XVI and the U.S. Catholic Bishops accept the scientific consensus that climate
change is upon us and urge prudent action now to more faithfully care for
Creation and to avoid more severe consequences in the future, and they warn that
its adverse impacts will fall heaviest on the poor at home and abroad.
As Catholic health care
providers, climate change is a moral concern and our faith demands prudent
action to reduce our carbon footprint, care for "the least of these" (Mt. 25)
and raise our voice on behalf of Creation and the poor. Our belief that
all life is sacred and that our special concern for the poor and our commitment
to the common good and stewardship call us to examine this issue and to act to
lessen and treat the effects of climate change. Specifically, the escalating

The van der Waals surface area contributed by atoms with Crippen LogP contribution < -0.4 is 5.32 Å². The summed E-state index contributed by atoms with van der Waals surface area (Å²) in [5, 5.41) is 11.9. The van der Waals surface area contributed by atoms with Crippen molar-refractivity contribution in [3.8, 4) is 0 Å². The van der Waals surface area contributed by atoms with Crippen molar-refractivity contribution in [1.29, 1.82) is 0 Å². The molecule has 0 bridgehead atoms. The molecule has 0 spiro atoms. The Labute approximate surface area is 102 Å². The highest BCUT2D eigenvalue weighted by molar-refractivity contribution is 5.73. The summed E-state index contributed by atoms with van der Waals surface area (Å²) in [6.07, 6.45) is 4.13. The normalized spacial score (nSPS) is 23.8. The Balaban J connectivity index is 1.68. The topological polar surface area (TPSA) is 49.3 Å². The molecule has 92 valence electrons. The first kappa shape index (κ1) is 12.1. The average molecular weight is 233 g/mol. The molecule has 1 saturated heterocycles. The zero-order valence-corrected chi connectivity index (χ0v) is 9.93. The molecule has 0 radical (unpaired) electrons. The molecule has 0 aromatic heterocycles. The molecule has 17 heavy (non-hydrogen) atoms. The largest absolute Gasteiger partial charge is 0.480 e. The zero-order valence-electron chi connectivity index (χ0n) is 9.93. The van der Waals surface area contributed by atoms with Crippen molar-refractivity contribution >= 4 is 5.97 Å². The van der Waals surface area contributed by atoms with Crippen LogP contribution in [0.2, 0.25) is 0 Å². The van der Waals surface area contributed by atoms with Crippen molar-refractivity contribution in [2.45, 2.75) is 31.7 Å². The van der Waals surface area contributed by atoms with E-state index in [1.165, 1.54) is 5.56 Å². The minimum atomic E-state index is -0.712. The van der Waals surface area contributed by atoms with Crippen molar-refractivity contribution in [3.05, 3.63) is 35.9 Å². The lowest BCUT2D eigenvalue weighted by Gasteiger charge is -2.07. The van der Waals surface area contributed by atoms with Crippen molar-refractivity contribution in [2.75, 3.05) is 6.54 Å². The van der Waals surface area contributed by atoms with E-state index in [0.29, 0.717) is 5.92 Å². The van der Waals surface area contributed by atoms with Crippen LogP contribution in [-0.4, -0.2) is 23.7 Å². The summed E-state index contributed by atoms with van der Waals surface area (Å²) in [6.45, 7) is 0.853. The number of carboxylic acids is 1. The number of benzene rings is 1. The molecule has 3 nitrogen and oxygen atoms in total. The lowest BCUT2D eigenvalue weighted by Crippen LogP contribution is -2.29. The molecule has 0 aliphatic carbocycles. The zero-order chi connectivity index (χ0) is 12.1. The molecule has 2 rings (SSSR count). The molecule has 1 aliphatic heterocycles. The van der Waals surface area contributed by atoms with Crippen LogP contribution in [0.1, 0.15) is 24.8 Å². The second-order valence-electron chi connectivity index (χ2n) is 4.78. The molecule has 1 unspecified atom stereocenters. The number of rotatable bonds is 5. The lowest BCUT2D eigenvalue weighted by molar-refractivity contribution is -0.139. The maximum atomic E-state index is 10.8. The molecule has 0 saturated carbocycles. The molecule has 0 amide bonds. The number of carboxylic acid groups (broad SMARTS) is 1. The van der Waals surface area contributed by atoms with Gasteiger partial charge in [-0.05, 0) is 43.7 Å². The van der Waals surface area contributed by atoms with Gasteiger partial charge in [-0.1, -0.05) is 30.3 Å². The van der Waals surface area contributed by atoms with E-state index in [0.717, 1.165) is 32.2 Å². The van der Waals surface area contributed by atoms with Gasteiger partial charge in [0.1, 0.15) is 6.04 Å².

problem of climate change is an issue for Catholic health care because:
- We are people of faith and believe "the earth is
the Lord’s and all it holds." (Ps.
- We understand there is substantial body of
scientific knowledge showing "warming of the climate is unequivocal."
(Intergovernmental Panel on Climate
- As health providers, we are concerned that "many
diseases will surge as the atmosphere heats up." (Scientific American,
August 2000), and that burden of caring for people will be born, in part,
by the Catholic health ministry.
CHA, funded through a grant by
the Catholic Coalition on Climate Change and the National Religious Partnership
for the Environment, and in collaboration with Health Care Without Harm, offers this article, Climate Change and Health: Is
There a Role for the Health Care Sector?,as a tool for continuing
discussions and informationsharing about climate change.Authored
by Laura Anderko, RN, Ph.D., Stephanie M. Chalupka, Ed.D., RN, PHCNS-BC, FAAOHN,
and Brenda Afzal, MS, RN, it is intended to help Catholic health care
organizations provide staff education on the issue and decrease their carbon